I can proudly say that I’ve accepted jobs even though I knew (and my new manager knew) that I didn’t have a clue how to do some or all of that job. In fact, I seem to have made a career of doing just that. If you attended my webinar in January, you’ll remember that I spoke a bit about it.
I was awarded an 18-month Fellowship immediately following conferral of my doctorate to support a Department of Defense agency, managing a multi-million dollar budget and coming up with new programs that would result in medical technologies for our Warfighters. I think I missed that class in grad school.
Then I was hired as a (drum roll, please) Director. Mmmm hmm. Granted, it was at a start-up company, and I was brought in as employee #11, but I was charged with growing an entire Division supporting federal government programs in science and technology, something I had no clue how to do. But I was open to the opportunity, and they were willing to teach me.
Then I decided that I was done with government work, and moved clear across the country. I took a position in a non-profit family foundation, running basic research programs in neuroscience and infectious disease. Ok, so I knew how to run extramural research programs, but had no experience in the non-profit sector, and infectious disease was a whole new world to me. After a mere 18 months in that role, I had the opportunity to move into a Director position yet again. This time, though, I would be responsible for the business development and legal (related to intellectual property) aspects of biomedical product development. I had no experience on the legal side, and my business development expertise was purely related to providing scientific subject matter experts to the U.S. Government.
I can also say that I have never been laid off or fired from a position. That Fellowship turned into almost seven years working in that agency before I moved on. That first Director roll? I won a few contracts and grew my Division from just little old me to a cross-functional staff of 15 financial analysts, scientific project managers, and administrative staff in three years, with more in the pipeline upon my departure. At the foundation, I inherited about $10M in research programs, and kicked off another $16M in new programs. And in my current role, I’ve had some early successes in strategy development and business development.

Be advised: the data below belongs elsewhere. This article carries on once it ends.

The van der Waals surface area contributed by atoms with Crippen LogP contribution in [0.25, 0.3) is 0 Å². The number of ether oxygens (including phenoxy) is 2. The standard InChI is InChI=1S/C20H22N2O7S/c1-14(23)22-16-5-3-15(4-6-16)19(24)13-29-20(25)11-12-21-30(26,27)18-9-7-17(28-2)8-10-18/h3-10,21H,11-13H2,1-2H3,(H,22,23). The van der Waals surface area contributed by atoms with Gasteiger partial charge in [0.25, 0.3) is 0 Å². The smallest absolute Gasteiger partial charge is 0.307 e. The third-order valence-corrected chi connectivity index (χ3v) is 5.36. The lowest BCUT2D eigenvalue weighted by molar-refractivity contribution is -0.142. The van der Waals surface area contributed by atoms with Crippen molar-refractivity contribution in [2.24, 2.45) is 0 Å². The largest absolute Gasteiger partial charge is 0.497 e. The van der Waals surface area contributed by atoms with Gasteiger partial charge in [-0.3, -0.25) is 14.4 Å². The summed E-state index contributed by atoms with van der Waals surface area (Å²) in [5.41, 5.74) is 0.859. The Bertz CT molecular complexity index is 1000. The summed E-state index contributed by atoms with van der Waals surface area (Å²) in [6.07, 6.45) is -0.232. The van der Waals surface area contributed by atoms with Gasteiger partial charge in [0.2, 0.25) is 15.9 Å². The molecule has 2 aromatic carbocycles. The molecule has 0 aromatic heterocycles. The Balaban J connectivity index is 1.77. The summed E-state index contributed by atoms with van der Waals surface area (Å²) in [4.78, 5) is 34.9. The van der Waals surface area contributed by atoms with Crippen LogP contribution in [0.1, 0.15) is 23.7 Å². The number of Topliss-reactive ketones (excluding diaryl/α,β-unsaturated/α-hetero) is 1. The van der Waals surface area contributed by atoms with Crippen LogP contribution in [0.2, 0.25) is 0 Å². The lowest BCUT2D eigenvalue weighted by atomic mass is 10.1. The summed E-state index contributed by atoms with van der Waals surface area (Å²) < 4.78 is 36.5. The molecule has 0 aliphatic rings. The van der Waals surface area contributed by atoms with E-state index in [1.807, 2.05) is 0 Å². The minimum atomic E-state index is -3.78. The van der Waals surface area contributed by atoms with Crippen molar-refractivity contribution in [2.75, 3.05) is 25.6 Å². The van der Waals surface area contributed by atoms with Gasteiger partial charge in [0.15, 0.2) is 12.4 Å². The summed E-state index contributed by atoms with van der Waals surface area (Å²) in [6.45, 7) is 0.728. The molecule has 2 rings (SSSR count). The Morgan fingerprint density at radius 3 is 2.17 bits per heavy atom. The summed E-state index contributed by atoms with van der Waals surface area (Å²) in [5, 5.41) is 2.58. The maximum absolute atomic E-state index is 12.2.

So how do I do it? I make myself invaluable. And it’s something that can be done with just a little bit of effort. Here are a few tips that I’ve learned along the way (not in any particular order).
1. Always be on time. Show up to work on-time. Show up to meetings on-time.
2. Pay attention, and leave your phone in your office when you go to meetings. Be present.
3. Due your due diligence. Make sure your work products are professional and complete. And for Pete’s sake, use grammar and spell-check!
4. Do NOT be afraid to take on new responsibilities. It’s how you learn new skills and new information. Find the right people to guide you. Take online courses. Attend webinars. If something seems difficult, break it down into easily digestible pieces, and start tackling it.
5. Never say, “That’s not my job.” If someone has asked you to do it, consider it your job.
6. Know when to delegate, but don’t micro-manage. No one likes a micromanager.
7. Know the capabilities of your staff and workmates, and lead my example. Teach your staff how to do things that are new to them, and be more of a mentor than a boss. They will appreciate it, and the product will be a lot better.
8. Be a team-player. Seek the advice of your co-workers, and get their input early. Be as inclusive as possible.
9. Be approachable. And leave your personal problems at home.
10. Have a prepared mind. Be ready to take on a new opportunity when it presents itself. And come out swinging.
So there it is. That’s how I make myself invaluable. I also keep a bowl of chocolate around, which probably helps…